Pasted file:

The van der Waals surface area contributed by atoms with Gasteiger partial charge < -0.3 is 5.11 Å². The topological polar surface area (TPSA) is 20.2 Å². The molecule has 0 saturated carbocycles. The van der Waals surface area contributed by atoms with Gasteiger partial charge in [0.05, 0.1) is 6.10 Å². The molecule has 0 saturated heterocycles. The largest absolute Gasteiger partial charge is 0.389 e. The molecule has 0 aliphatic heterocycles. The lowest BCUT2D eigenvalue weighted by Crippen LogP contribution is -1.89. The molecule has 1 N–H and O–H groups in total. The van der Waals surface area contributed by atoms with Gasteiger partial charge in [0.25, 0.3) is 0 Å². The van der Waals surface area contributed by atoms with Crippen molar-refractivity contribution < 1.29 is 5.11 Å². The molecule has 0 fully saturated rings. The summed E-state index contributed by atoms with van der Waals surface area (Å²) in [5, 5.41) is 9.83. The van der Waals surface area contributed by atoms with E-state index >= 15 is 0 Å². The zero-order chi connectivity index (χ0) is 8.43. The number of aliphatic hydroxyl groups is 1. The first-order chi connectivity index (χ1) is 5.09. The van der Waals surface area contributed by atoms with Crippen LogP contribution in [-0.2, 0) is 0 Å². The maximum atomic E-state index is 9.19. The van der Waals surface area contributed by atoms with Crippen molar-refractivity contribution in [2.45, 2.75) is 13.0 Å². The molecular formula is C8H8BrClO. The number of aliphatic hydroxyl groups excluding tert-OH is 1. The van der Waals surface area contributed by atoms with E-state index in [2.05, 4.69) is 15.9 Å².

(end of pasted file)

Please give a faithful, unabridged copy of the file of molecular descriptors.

The van der Waals surface area contributed by atoms with Gasteiger partial charge < -0.3 is 5.11 Å². The topological polar surface area (TPSA) is 20.2 Å². The molecule has 0 saturated carbocycles. The van der Waals surface area contributed by atoms with Gasteiger partial charge in [0.05, 0.1) is 6.10 Å². The molecule has 0 saturated heterocycles. The largest absolute Gasteiger partial charge is 0.389 e. The molecule has 0 aliphatic heterocycles. The lowest BCUT2D eigenvalue weighted by Crippen LogP contribution is -1.89. The molecule has 1 N–H and O–H groups in total. The van der Waals surface area contributed by atoms with Gasteiger partial charge in [0.25, 0.3) is 0 Å². The van der Waals surface area contributed by atoms with Crippen molar-refractivity contribution < 1.29 is 5.11 Å². The molecule has 0 fully saturated rings. The summed E-state index contributed by atoms with van der Waals surface area (Å²) in [5, 5.41) is 9.83. The van der Waals surface area contributed by atoms with E-state index >= 15 is 0 Å². The zero-order chi connectivity index (χ0) is 8.43. The number of aliphatic hydroxyl groups is 1. The first-order chi connectivity index (χ1) is 5.09. The van der Waals surface area contributed by atoms with Crippen LogP contribution in [-0.2, 0) is 0 Å². The maximum atomic E-state index is 9.19. The van der Waals surface area contributed by atoms with Crippen molar-refractivity contribution in [2.45, 2.75) is 13.0 Å². The molecular formula is C8H8BrClO. The number of aliphatic hydroxyl groups excluding tert-OH is 1. The van der Waals surface area contributed by atoms with E-state index in [2.05, 4.69) is 15.9 Å².